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Wilson Pickett arrives at the Frankfurt airport in April, 1972.
Wilson Pickett arrives at the Frankfurt airport in April, 1972. (Lloyd Borguss / ©Stars and Stripes)

FRANKFURT — Are you a Picketteer?

If so, then you belong to a cult that includes such distinguished members as Aretha Franklin, Melba Moore, Dionne Warwick and Bill Cosby.

If not, you surely will be, after you catch one of the Wilson Pickett Revues playing some of the U.S. Forces bases in Europe this month.

This talented entertainer, who arrived here Friday, has a way with a soul ballad or an uptempo tune that's tough to beat.

After his successful February engagement at New York's Copacabana, the singer was asked to hold his show over an additional two weeks.

"We split the difference and did an extra week," he said, noting that from New York he went to Las Vegas for another successful gig at the International Hotel.

Pickett, who makes his home with his wife, Dovie, and their three youngsters in Englewood, N.J., said it's been over three years since he was in Germany. This will be his first time to perform for military audiences.

"I expect we'll enjoy entertaining servicemen, because soldiers are happy-type people," he chuckled. "Anyway, we're gonna play real hard for 'em, I'll tell you that."

Pickett's schedule includes the Kennedy Gymnasium, Warner Barracks, Bamberg, April 26 at 7 and 9:30 p.m.; Spangdahlem Air Base, April 28 at 7 p.m.; Rhein-Main AB, hangar 38, April 29 at 7 p.m. and April 30 at 2 p.m.

The vocalist broke into the business in 1955 at Detroit, where he spent the next four years singing with local gospel groups. Finally, he drew the attention of a rhythm and blues group, the Falcons, who signed a teen-aged Wilson to sing lead for them.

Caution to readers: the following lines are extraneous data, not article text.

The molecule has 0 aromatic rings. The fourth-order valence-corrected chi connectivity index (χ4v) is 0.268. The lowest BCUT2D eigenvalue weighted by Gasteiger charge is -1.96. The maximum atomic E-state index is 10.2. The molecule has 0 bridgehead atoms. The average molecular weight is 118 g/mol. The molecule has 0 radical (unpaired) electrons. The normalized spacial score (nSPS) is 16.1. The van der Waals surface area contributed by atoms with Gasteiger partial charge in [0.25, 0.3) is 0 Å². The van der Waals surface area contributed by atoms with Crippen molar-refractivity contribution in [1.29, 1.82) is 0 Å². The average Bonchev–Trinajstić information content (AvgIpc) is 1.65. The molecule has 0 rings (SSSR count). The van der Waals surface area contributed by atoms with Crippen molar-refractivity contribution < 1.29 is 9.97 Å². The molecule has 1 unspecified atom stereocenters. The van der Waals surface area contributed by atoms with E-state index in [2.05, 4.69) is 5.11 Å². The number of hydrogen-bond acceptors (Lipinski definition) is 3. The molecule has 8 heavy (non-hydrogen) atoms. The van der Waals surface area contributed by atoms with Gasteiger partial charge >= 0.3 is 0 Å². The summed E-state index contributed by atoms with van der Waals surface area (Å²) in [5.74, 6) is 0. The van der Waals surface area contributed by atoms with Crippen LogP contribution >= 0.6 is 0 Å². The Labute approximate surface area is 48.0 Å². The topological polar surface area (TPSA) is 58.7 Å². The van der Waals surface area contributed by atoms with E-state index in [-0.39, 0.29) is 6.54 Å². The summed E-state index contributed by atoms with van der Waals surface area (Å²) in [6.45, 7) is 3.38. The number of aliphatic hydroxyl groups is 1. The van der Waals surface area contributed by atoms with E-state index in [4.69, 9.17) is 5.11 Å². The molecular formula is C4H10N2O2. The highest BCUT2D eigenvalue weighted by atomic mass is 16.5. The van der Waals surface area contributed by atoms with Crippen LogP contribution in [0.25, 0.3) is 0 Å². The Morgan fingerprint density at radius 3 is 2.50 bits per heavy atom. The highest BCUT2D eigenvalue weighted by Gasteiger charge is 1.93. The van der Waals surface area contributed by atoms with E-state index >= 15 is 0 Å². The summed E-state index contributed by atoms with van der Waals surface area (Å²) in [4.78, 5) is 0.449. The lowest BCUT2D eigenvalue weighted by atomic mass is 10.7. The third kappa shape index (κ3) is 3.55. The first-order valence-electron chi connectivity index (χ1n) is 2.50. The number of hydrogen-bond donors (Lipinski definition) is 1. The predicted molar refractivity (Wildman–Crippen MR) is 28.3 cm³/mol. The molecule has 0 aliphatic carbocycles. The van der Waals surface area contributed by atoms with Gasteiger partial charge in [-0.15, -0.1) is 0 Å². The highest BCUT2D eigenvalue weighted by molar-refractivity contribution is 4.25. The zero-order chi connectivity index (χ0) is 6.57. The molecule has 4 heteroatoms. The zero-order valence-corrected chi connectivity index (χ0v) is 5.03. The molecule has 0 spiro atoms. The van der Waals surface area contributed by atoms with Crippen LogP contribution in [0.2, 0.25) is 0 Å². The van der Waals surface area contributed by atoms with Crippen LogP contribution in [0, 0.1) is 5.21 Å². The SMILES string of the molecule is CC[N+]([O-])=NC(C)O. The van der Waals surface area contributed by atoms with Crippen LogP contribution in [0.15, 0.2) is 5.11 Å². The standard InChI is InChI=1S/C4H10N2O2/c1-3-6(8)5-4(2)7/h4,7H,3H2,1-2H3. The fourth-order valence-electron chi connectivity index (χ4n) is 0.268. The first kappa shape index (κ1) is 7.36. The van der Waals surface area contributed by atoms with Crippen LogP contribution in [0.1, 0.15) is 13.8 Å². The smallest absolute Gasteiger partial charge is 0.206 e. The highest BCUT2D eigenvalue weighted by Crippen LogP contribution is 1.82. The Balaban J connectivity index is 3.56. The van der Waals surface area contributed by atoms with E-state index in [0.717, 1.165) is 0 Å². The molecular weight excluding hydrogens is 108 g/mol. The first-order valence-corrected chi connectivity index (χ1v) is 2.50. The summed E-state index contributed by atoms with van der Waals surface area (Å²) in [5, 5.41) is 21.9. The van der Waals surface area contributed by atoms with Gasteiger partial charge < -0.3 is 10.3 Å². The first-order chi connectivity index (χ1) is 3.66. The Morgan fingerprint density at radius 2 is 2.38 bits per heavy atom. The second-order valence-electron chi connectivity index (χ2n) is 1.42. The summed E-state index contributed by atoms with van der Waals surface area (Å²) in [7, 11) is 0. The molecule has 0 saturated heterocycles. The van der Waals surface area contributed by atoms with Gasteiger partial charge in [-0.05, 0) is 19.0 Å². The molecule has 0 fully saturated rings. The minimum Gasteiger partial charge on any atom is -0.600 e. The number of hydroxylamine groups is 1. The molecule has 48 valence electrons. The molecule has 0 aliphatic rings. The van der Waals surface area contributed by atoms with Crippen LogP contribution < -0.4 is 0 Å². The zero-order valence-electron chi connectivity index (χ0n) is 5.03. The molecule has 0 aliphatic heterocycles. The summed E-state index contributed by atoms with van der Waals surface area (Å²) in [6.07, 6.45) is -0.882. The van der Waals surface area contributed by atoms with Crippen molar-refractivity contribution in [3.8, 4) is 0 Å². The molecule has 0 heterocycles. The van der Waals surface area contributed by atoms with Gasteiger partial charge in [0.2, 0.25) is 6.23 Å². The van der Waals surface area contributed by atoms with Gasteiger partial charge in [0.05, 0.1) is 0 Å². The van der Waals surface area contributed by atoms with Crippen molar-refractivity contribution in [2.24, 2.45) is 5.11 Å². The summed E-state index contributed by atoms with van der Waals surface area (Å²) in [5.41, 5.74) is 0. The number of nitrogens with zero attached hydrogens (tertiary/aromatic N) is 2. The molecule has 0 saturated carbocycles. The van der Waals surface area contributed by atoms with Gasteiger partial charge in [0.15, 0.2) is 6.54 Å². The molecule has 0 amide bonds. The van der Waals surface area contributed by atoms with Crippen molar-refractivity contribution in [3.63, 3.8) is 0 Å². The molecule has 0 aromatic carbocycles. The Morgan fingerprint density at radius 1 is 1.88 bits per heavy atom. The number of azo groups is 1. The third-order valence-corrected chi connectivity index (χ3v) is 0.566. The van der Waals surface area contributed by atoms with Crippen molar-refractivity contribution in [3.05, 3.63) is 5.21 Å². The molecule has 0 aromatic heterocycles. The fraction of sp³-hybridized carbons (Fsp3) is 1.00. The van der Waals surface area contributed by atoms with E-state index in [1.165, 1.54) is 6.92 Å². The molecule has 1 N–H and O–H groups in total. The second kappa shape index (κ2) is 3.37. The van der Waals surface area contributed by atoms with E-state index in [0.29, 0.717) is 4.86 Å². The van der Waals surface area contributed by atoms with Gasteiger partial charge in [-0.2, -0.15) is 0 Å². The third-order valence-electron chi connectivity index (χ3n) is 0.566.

He left that group in 1965 to go solo and was promptly signed by veteran singer-producer Lloyd (Stagger Lee) Price. His first single on Price's record label was "If You Need Me," a hit he also wrote.

A year later, Pickett joined his present record company, Atlantic, and clicked with "In the Midnight Hour." Success followed success, with SRO club dates and such song hits as "Funky Broadway," "Mustang Sally," "Never My Love" and "Don't Let the Green Grass Fool You."

The mustachioed recording star, who upon his airport arrival was decked out in a black suit with white ermine trim and topped with a black fur coat, said he had just recorded a new song, "I Was Born in a Funk Factory." Accompanying the performer is his own 10-piece band, the Midnight Movers.

Pickett, who has had six million-sellers, said it's not necessary to sell half that number to place high in the soul field: "You can sell 250,000 records and have a number one hit on the soul charts, but making the pop charts is something else again."

Following an appearance last year in the award-winning musical documentary "Soul to Soul," with Ike and Tina Turner, Pickett began receiving movie offers.

But he hasn't accepted any yet. "Sure, I'd like to be a movie star, but that's pretty tough ... something you'd have to work at. I'm too old to go to acting school."

The 31-year-old singer said neither would he be excited over being tied down to a TV series, a la Flip Wilson or Bill Cosby. "I like to travel too much."

However, Pickett makes regular guest shots on network shows with such stars as Dick Cavett and Tom Jones. Although he thinks the movie and TV industry has finally made strides in presenting black entertainers, he also sees room for improvement.

"They need to get more black producers and technicians," he continued. "When we have others like (Melvin) Van Peebles involved, then black stars will be properly presented."

He shuns talk about politics or activist movements.

"I don't get involved," he replied with a sly wink. "My music says it all."

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